the red button remains in the 12 o'clock position, so
that your LucyTunings will be tuned from A4 = 440 Hz.
Using Cameleon with Logic Pro 7 or 8 seems to require
that the tuning be loaded twice from the window to ensure
that they becomes active.
||Using Cameleon with Logic, it is possible to use two
or more tracks of Cameleon plug-ins with different tunings
simultaneously. In this way compositions with more than
12 different pitches per octave may be produced live.
Melodyne is a very useful application
which enables users to microtune and edit the timing
and formants of audio files.
Users can select from three default
microtuning. which can (with difficulty) be edited
has one of the most user-unfriendly interfaces for microtuning
that I have yet to find. Most of the mouse controls
in the GUI, react in ways which are "surprising".
Melodyne is an amazing piece of software, which after
a very steep learning curve can achieve audio modifications
which I have yet to find elsewhere.
has a MicroTuner plug-in which can microtune virtual VST
instruments. Values are set in + or - cents for the twelve
midinotes for all ocatves.
It seems that
different tunings may be used for different tracks. The maximum change for each note is + or - 64 cents. There is a readme file in the compressed download, which gives instructions on installation and use.
You can download about 50 free LucyTuning codes for Cubase from here
or here. .sit format
|GAME OVER FOR PITCHBEND MICROTUNING
Pitchbend for microtuning has nowadays become fairly
obsolete, as better technologies are now available,
as shown above.
It is possible to LucyTune
your sequences to the nearest 64th of a semitone using
Check that your MIDI equipment can recognise and respond
to pitchbend data
The current pitchbend range operating on your equipment
may be adjustable (see the operating manual), if this
is not clear or you wish to test the current range test
it as follows:
Make a simple MIDI sequence of two adjacent notes (one semitone
apart) Eg. G#4 and A4. Play the sequence and you should hear
two notes a semitone apart.
Now add a pitchbend value to the lower of the two notes, at
a value of +4096 and a value of 0 to the higher note. Listen
to the two notes again. If the notes are now the same pitch
your pitchbend range is set at 4096 units per semitone.
Experiment by changing
the values until you get it right, and discover how many pitchbend
units are required to bend your equipment by one semitone.
This will tell you which column (d, or e) of the table below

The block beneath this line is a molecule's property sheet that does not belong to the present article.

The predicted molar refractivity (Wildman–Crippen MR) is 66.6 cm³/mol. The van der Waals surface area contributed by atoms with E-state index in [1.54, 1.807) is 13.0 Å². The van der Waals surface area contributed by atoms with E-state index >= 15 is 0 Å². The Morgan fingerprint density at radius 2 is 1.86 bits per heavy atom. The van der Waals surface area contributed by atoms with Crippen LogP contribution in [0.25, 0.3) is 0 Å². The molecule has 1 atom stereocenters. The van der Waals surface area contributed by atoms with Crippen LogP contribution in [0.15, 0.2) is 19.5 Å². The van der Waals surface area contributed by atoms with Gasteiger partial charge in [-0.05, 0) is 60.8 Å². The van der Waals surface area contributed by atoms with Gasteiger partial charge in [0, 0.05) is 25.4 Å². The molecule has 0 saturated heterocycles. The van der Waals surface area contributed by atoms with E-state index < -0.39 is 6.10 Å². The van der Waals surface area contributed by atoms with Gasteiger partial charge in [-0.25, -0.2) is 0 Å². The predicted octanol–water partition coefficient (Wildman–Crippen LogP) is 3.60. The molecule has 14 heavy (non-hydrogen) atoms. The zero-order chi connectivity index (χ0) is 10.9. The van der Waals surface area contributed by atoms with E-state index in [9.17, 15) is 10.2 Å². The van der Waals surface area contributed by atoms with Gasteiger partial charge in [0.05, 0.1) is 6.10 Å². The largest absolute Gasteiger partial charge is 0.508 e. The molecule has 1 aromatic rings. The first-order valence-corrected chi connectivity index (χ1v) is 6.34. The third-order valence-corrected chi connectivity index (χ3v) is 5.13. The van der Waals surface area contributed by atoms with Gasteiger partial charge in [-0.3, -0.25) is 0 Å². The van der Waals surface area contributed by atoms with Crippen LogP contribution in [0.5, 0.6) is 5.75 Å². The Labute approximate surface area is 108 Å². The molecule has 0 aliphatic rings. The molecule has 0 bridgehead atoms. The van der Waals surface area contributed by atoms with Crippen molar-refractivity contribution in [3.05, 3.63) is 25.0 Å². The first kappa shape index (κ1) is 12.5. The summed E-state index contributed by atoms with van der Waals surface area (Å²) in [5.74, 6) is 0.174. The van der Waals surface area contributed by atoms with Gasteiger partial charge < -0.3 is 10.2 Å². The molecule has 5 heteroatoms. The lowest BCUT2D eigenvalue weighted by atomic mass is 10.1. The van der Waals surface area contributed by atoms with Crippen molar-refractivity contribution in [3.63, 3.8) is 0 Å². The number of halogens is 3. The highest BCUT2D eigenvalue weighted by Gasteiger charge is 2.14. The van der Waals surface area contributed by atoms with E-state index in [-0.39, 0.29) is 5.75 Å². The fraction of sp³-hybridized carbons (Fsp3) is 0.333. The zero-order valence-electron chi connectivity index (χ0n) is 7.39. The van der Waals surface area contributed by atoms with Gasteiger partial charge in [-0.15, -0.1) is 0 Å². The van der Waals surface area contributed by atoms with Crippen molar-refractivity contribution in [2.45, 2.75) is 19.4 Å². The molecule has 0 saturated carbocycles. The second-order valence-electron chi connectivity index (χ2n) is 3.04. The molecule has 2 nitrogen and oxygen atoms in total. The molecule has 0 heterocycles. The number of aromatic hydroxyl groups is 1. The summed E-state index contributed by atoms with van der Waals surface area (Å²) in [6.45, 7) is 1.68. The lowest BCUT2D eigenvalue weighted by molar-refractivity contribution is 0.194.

Pitchbend usually effects
only the assigned channel, and all notes played on that channel
will be "bent" until another pitchbend command is received.
Therefore to LucyTune your sequence you may have to move notes
to other channels, so that there is only ever one note per
channel at any time.
to reset all the A's to zero)
Each note will need to be pitchbent by the appropriate amount.
This is a tedious procedure, yet the results can be quite
satisfying. You can make the conversion easier by using copy
and paste in your sequencer's edit program.
the table below and the appropriate pitchbend ranges (columns
d, or e) you can set the pitchbend of each note (column a)
which you wish to use by adjusting the value for the MIDI
note named in column b.
cent values are also included for users of Ensoniq, Korg M
series, and other cent programmable equipment (column c).
There are now four levels of tuning resolution used in computer, which are determined by the number of bytes used to define pitch:
Joe Monzo of Tonalsoft has given them pseudo Greek names:
|Bytes||Name||Units Per Octave||Units Per Semtione||Notes|
|6mu||hexamu||768||64||As used for MIDI pitchbend|
|12mu||dodekamu||49152||4096||As used in AU Audio in Apple Mac OSX|
|14mu||tetradekamu||196608||16384||MIDI Tuning dump (see below)|
a new MIDI tuning dump standard was introduced. This is intended
to transmit tuning data to a resolution of 16,384 units per
semitone, (196,608 per octave). As many of the psychological
effects of LucyTuning depend upon subsonic beating: the more
accurate the tuning; the greater the effect. Unfortunately
I have yet to find a manufacturer who has fully implemented
this standard, although it should eventually happen. (Please
encourage manufacturers to introduce it in their new products).
A number of tuning programs (eg. Tuning Wrench) and some hardware
(eg. Proteus 3) already use these values to transfer tuning
using the table above in the Dump columns (g, h, i, and j),
you can tune to the LucyTuned notes listed in column a. The
tuning resolution which is played will depend upon your hardware.
The 64th of a semitone (Proteus) and xx (hex) values shown
in the table are for the lowest octave. For higher octaves
add 768 units per octave to the 64th of a semitone (Proteus)
column (g), or 12 (0C in hex) per octave to the xx column
[Frequency data format
(all bytes in hex)]
xx semitone = 100 cent
units; yy MSB (Most Significant Byte) of fraction (1/128 semitone)
= 0.78125 cent units; LSB (Least Significant Byte) of fraction
(1/16384 semitone) = 0.0061 cent units